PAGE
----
In my experience as over the last several years, an important part of providing a quality learning experience is engaging students- having them actively interact in meaningful learning experiences. This is particularly important in online courses where students may tend to feel isolated or removed from others. In this post I describe what I call the the 4 fundamental ways to engage students in an online course.
Four Fundamental Ways to Engage Online Students.
There are 4 basic ways to engage students in an online course:
Have students engage in doing real world tasks and solving real-world problems. This provides concrete, meaningful experience for the students and is much more intrinsically motivating to the students than learning content that doesn’t seem relevant to them. It means having students do relevant things that they will likely do in their careers or in their lives.
Engage students with the content in meaningful ways. this means having students use course content to solve problems or perform real-world tasks. It means providing students with well-designed multimedia. It means providing students with enough content that they can learn it and use it, but not so much content that they are overwhelmed.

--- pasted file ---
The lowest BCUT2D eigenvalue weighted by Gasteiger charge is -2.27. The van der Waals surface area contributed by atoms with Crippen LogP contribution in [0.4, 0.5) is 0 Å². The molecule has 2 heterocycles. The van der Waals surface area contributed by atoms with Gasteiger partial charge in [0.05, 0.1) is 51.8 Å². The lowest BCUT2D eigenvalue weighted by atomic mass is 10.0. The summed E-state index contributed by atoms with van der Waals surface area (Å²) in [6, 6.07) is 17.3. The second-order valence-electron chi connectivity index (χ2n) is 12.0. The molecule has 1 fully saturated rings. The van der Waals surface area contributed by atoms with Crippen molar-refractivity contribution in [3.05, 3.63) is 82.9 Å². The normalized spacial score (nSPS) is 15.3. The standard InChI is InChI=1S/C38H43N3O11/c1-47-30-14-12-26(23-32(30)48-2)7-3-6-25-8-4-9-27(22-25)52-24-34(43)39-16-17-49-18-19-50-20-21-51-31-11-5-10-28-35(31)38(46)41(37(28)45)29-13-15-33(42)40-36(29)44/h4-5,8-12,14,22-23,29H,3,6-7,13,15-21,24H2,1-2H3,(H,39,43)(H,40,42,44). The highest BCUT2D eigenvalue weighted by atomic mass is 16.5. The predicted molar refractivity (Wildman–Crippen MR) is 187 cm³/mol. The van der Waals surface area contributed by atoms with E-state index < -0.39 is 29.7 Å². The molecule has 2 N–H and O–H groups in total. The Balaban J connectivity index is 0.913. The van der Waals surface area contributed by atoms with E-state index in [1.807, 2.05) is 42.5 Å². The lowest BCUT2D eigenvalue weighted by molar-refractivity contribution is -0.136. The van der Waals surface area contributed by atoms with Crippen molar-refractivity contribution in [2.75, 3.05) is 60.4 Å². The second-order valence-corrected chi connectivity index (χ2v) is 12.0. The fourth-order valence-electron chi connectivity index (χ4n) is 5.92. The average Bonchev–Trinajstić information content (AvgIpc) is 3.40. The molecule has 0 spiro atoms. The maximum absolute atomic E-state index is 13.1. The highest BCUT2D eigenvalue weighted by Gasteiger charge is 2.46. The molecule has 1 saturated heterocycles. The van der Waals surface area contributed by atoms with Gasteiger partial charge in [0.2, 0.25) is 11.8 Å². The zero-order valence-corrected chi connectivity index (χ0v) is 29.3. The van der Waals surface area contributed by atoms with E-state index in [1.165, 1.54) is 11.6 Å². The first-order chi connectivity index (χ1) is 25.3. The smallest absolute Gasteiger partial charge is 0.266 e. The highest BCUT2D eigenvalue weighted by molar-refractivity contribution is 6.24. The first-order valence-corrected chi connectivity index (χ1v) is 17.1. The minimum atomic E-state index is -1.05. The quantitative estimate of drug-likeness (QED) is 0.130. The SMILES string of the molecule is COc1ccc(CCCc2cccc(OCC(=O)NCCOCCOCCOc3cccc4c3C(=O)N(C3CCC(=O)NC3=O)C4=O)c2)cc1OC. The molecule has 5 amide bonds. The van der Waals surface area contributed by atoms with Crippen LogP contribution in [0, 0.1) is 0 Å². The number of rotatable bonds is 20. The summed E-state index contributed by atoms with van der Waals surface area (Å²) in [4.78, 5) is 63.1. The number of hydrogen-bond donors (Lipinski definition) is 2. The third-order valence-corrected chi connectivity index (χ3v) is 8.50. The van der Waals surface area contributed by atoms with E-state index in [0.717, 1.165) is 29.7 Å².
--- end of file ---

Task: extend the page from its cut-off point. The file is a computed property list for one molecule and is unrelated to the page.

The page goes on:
Engage students with their peers. Students should interact with peers in the context of solving real-world problems. Students should present ideas, critique, give feedback, and collaborate together. This interaction builds a sense of community and there is a great deal of peer-to-peer teaching that can take place.
Engage students with the instructor. Students need guidance, support and feedback in the learning process. As one of my students wrote, instructors should “lead us through the fog.” The teacher should make themselves available and provide feedback and guidance quickly so that students can progress in their learning.
As I have taught online courses at several universities, I have found that students continually ask for and appreciate these kinds of interaction. And when I design my course to include these kinds of interaction, students seem more satisfied with and excited about the online experience. Students seem to thrive and enjoy with successful, effective, satisfying learning experiences.
What do you think? Are these really the 4 fundamental ways to engage students in an online course? What else would you add? What are your experiences with engagement as a teacher or a student in online courses?
Posted by joel gardner at 5:30 PM
Post a Comment
Links to this post
Create a Link
Older Post Home
Subscribe to: Post Comments (Atom)
The “Learning Styles” Fallacy
New Site: The EdTech Dojo
ADDIE Process for Instructional Design
What is Instructional Design part 1
Instructional Design Blogs
iterating toward openness
Instructional Design Life
effective instruction is achieved by design
The EdTech Dojo
Faculty member, instructional desig